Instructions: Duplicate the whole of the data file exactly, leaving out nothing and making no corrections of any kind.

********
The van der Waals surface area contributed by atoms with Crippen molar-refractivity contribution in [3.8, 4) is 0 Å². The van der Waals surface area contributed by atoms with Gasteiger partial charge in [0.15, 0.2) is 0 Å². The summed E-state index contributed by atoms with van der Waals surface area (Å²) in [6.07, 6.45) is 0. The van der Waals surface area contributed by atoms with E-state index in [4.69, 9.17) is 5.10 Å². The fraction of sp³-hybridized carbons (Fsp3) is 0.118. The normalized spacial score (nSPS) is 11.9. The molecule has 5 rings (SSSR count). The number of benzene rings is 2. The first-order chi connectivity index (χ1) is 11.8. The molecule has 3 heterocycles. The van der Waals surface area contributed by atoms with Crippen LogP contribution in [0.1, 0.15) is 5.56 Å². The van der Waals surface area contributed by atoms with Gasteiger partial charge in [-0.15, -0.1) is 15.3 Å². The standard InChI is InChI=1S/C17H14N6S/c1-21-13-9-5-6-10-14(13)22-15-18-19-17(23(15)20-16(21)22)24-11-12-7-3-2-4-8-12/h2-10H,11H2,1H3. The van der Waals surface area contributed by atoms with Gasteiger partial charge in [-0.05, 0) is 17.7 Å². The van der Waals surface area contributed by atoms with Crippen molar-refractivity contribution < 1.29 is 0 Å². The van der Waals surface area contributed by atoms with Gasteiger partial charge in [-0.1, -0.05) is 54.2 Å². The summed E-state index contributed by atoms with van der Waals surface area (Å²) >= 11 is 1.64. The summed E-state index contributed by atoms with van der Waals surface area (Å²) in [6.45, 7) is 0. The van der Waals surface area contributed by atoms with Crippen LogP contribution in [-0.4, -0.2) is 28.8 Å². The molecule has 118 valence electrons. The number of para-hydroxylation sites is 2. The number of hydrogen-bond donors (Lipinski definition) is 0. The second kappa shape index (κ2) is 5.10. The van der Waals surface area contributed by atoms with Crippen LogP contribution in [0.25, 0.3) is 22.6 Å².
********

The van der Waals surface area contributed by atoms with Crippen molar-refractivity contribution in [3.8, 4) is 0 Å². The van der Waals surface area contributed by atoms with Gasteiger partial charge in [0.15, 0.2) is 0 Å². The summed E-state index contributed by atoms with van der Waals surface area (Å²) in [6.07, 6.45) is 0. The van der Waals surface area contributed by atoms with E-state index in [4.69, 9.17) is 5.10 Å². The fraction of sp³-hybridized carbons (Fsp3) is 0.118. The normalized spacial score (nSPS) is 11.9. The molecule has 5 rings (SSSR count). The number of benzene rings is 2. The first-order chi connectivity index (χ1) is 11.8. The molecule has 3 heterocycles. The van der Waals surface area contributed by atoms with Crippen LogP contribution in [0.1, 0.15) is 5.56 Å². The van der Waals surface area contributed by atoms with Gasteiger partial charge in [-0.15, -0.1) is 15.3 Å². The standard InChI is InChI=1S/C17H14N6S/c1-21-13-9-5-6-10-14(13)22-15-18-19-17(23(15)20-16(21)22)24-11-12-7-3-2-4-8-12/h2-10H,11H2,1H3. The van der Waals surface area contributed by atoms with Gasteiger partial charge in [-0.05, 0) is 17.7 Å². The van der Waals surface area contributed by atoms with Crippen molar-refractivity contribution < 1.29 is 0 Å². The van der Waals surface area contributed by atoms with Gasteiger partial charge in [-0.1, -0.05) is 54.2 Å². The summed E-state index contributed by atoms with van der Waals surface area (Å²) >= 11 is 1.64. The summed E-state index contributed by atoms with van der Waals surface area (Å²) in [6.45, 7) is 0. The van der Waals surface area contributed by atoms with Crippen LogP contribution in [-0.4, -0.2) is 28.8 Å². The molecule has 118 valence electrons. The number of para-hydroxylation sites is 2. The number of hydrogen-bond donors (Lipinski definition) is 0. The second kappa shape index (κ2) is 5.10. The van der Waals surface area contributed by atoms with Crippen LogP contribution in [0.25, 0.3) is 22.6 Å².